I did not provide the shipment cargo insurance certificate but since it was a friend I agreed to look into it. I spoke to the insured who told me the insurance was provided by the seller who sold them the goods in an Incoterms CIF (Cost Insurance Freight) deal.

Have a look at this reference chart for more information on Incoterms.

The seller, based in India, purchased the cargo insurance certificate from a local insurer who maintained a claims office in the USA. Unfortunately for the Jacksonville loss payee, the insurer who underwrote the certificate, while technically an insurer, was mostly a shell that provided cargo insurance certificates with coverage stripped down to almost nothing through exclusions in the terms and conditions.

Moreover, the USA claims office turned out to be a P.O. Box and an unattended phone in Seattle Washington. I have little doubt the purchaser of the insurance certificate got a great deal on the certificate. It was my unpleasant job the tell the loss payee collecting on a claim wasn’t likely and reasonable options were few.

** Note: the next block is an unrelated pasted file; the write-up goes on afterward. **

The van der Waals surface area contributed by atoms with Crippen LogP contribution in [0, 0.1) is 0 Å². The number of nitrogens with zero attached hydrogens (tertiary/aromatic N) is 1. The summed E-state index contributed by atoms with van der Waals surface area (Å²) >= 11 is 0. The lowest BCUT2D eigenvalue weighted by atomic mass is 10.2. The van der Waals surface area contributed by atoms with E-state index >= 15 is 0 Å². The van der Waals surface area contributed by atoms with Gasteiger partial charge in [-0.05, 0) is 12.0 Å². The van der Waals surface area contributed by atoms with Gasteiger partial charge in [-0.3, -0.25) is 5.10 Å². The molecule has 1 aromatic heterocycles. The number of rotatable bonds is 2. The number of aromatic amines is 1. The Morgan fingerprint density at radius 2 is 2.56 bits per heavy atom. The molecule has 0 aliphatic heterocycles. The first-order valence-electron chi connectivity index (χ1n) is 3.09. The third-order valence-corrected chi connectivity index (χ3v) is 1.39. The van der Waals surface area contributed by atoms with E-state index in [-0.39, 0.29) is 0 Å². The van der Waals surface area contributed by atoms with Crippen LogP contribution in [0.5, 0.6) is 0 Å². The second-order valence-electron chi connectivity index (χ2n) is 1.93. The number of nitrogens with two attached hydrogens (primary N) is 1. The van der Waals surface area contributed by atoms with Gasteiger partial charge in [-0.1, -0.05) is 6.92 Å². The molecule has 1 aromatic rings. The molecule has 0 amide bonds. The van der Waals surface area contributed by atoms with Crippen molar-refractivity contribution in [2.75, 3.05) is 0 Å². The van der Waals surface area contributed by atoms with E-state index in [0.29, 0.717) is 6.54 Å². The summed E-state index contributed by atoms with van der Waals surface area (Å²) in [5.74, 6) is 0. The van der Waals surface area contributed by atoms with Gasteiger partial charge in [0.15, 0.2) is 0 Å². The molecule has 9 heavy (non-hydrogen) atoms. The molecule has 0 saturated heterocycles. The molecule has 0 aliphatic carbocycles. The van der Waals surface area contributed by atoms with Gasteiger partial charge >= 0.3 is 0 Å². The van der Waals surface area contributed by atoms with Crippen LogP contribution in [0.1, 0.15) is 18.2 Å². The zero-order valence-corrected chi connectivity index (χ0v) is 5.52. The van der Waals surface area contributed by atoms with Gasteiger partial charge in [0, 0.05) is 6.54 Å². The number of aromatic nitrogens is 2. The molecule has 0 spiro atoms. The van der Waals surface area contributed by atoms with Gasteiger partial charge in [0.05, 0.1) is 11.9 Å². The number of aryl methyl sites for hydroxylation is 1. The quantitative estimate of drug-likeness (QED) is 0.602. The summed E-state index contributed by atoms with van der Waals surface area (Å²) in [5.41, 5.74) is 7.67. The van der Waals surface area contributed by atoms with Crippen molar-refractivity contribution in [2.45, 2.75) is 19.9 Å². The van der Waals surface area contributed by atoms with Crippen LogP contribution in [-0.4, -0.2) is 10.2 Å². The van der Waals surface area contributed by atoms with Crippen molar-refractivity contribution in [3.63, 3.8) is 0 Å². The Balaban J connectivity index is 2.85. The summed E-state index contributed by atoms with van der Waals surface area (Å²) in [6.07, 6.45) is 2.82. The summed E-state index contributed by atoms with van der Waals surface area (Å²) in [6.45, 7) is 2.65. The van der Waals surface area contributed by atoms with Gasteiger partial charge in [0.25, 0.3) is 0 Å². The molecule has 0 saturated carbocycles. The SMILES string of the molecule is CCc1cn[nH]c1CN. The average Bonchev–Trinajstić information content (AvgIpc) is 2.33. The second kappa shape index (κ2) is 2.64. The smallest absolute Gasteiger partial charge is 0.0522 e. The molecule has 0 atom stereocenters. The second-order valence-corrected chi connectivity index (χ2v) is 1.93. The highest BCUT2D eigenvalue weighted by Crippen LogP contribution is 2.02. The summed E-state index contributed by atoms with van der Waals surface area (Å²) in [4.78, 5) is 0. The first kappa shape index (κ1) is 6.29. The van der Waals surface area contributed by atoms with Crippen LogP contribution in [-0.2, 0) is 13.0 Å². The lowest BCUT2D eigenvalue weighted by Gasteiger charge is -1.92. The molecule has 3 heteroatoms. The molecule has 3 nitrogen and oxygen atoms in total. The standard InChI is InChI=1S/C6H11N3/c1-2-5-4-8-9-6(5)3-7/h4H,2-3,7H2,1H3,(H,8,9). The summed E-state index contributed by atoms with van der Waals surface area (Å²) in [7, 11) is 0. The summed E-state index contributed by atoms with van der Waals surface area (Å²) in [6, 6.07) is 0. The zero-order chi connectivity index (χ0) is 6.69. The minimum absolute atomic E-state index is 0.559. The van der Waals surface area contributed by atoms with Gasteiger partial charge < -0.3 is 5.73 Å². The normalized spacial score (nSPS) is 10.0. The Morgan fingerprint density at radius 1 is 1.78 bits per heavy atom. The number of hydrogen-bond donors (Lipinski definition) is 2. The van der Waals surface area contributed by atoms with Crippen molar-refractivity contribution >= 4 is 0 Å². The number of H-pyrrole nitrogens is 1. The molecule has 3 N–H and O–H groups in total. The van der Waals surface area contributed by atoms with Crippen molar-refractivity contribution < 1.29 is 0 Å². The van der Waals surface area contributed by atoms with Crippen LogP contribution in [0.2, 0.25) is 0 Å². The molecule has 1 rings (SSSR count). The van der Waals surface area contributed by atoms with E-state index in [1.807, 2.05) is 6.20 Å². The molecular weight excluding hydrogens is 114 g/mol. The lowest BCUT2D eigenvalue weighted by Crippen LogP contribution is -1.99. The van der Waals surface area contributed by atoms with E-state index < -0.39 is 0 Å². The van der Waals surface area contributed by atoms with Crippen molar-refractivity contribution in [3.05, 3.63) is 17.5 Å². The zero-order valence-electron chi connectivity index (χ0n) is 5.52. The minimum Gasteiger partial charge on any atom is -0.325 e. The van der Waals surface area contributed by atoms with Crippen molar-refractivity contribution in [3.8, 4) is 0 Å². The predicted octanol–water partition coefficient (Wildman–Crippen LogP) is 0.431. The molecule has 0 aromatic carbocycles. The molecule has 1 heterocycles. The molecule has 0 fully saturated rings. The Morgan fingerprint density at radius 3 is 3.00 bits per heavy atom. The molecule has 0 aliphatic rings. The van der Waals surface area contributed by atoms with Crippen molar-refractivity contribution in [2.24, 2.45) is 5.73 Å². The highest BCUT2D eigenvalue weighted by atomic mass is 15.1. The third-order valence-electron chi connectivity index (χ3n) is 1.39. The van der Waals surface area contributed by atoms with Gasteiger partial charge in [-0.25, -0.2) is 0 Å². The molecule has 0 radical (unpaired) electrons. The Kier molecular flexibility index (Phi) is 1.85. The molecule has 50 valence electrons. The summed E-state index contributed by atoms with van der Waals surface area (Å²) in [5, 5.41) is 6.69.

To protect your interests make sure the insurer behind your coverage is an A-Rated insurer with a true presence in your home country or at the very least has representation in the destination country. While few insurers have actual offices in every country, most contract claims management companies who do.

Whether you are choosing the insurer or not, it is well worth your while to perform due diligence. In the ,event you are purchasing goods CIF (Seller pays freight and insurance to your port of entry), supplying the seller with minimum insurance requirements such as ‘ICC Clause A’ for 110% of cargo value’ and an approved list of insurance companies to select from is a good way to save yourself the heartache.

Cargo insurance is like Avon; everyone knows someone who sells it.

Who you choose to use to purchase insurance is almost as important. While it is true, whether it’s a forwarder’s policy or per shipment certificates, much of the time vendors supplying cargo insurance are not required to get directly involved shipments, there are however occasions they do, or at least should.

It is a fact it’s difficult for insurers to know all cargo intimately.

During the normal course of business, insurers must depend on the information provided to them by brokers and policyholders. Insurers set terms and conditions, rates, and deductibles based on the information provided to them when the insurance is arranged.  If there is a loss, underwritten by an insurer, the information provided to the insurer counts when it comes to a claim.